Layout   and   Presentation     
       
          What will the users see?  

 

 

 

Introduction

 

The first consideration when shortlisting a BI suite for a more detailed evaluation is what does the end result look like, “What will the users see?” – on the basis of which you will come up with either a “definitely not” or a “maybe”. To help answer this question in the case of Pentaho, we’ll examine a collection of sample screenshots.

 

 

Prompts

 

Pentaho offers much the same range of prompts as OBIEE (from 11g onwards):

 

*  Multi-item LOVs (“Country”)

*  Radio Buttons (“Product Line”)

*  Check Boxes (“Job Title”)

*  Drop-Down LOVs (“Manager”)

*  Edit Boxes (“Portfolio”)

*  Dates (“Start Date”)

 

but with the addition of tick-box arrays, such as “Territory”, that can be arranged either horizontally or vertically (note that the distorted banding seen in the sample “Territory” prompt is an artefact of the screenshot):

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      Figure 1: Pentaho - Sample Prompts

 

Some of these prompt types allow multiple values to be selected (as shown in the “Territory”, “Country”, and “Job Title” examples).

 

One prompt can be constrained by the value(s) of another (for example, the “Country” prompt is constrained by the two values selected for the “Territory” prompt).

 

Unlike the case with OBIEE, there is no need to click on an “Apply” button each time a prompt selection is changed; instead, the dependent reports and charts are updated immediately. Hence, a collection of tick-box style prompts, such as that used for “Territory”, can be combined together to create the QlikView-style displays much beloved by senior executives – typically, following each click on a selected item, the report or chart is updated within a second (as Pentaho uses an OLAP engine backed up by an in-memory data cache, report response times are usually much faster than those obtained with OBIEE, making Pentaho’s Analysis-style reports and charts ideal for intensive data discovery if all the data can be cached in memory).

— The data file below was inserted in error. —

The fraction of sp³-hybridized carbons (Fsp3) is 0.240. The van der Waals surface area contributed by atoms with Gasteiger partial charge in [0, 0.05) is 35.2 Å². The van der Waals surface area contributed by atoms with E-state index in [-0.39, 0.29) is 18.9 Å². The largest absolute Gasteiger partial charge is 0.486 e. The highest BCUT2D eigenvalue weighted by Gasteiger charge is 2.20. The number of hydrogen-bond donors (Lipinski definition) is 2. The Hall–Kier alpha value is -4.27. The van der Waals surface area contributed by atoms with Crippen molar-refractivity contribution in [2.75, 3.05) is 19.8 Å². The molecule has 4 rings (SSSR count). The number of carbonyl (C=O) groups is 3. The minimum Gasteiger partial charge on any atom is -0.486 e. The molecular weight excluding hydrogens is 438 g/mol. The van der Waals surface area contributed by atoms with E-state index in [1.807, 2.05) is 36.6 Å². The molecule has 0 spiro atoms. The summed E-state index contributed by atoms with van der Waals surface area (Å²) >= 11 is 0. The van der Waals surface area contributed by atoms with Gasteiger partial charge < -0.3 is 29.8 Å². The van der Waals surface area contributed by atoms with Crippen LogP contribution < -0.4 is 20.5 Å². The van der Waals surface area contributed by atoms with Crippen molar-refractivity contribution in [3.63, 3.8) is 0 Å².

Ad Hoc Analysis Reports

 

Ad Hoc Analysis-style reports are very similar to OBIEE A&D tables and pivot tables, with some additional functionality, such as the ability to specify the display for pivot table cells with missing measure values, and the ability to embed micro bar charts within each cell. As can be seen from the following example, the latter feature is particularly useful when it comes to making a quick visual determination of the vertical and horizontal trends in the pivot table cell values:

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      Figure 2: Pentaho - Sample Ad Hoc Report

 

 

Ad Hoc Analysis Charts

 

Ad Hoc Analysis-style charts are very similar to OBIEE A&D charts, and include all the standard types:

 

*  Column

*  Stacked Column

*  100% Stacked Column

*  Column-Line Combo

*  Bar

*  Stacked Bar

*  100% Stacked Bar

*  Stacked Bar

*  Line

*  Area

*  Pie

*  Sunburst

*  Scatter

*  Heat Grid

*  Geo Map (using Google Maps)

 

for example:

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      Figure 3: Pentaho - Sample Ad Hoc Chart

 

 

Ad Hoc Interactive Reports

 

Pentaho ad hoc interactive reports often look as though they have been created using a pixel-perfect reporting tool, like BI Publisher, but they are, in fact, created within a web browser in the same way as Pentaho Analysis reports and charts. This facility allows end users to create reports with a fine-degree of control over layouts features, such as font type and size; for example:

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      Figure 4: Pentaho - Sample Interactive Report

 

 

Pixel-Perfect Reports

 

Just as OBIEE has a separate pixel-perfect reporting tool called BI Publisher, Penatho has one called Report Designer. As can be seen from the example, Pentaho offers fine-grained control over the layout, including the embedding of images:

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      Figure 5: Pentaho - Sample Pixel-Perfect Report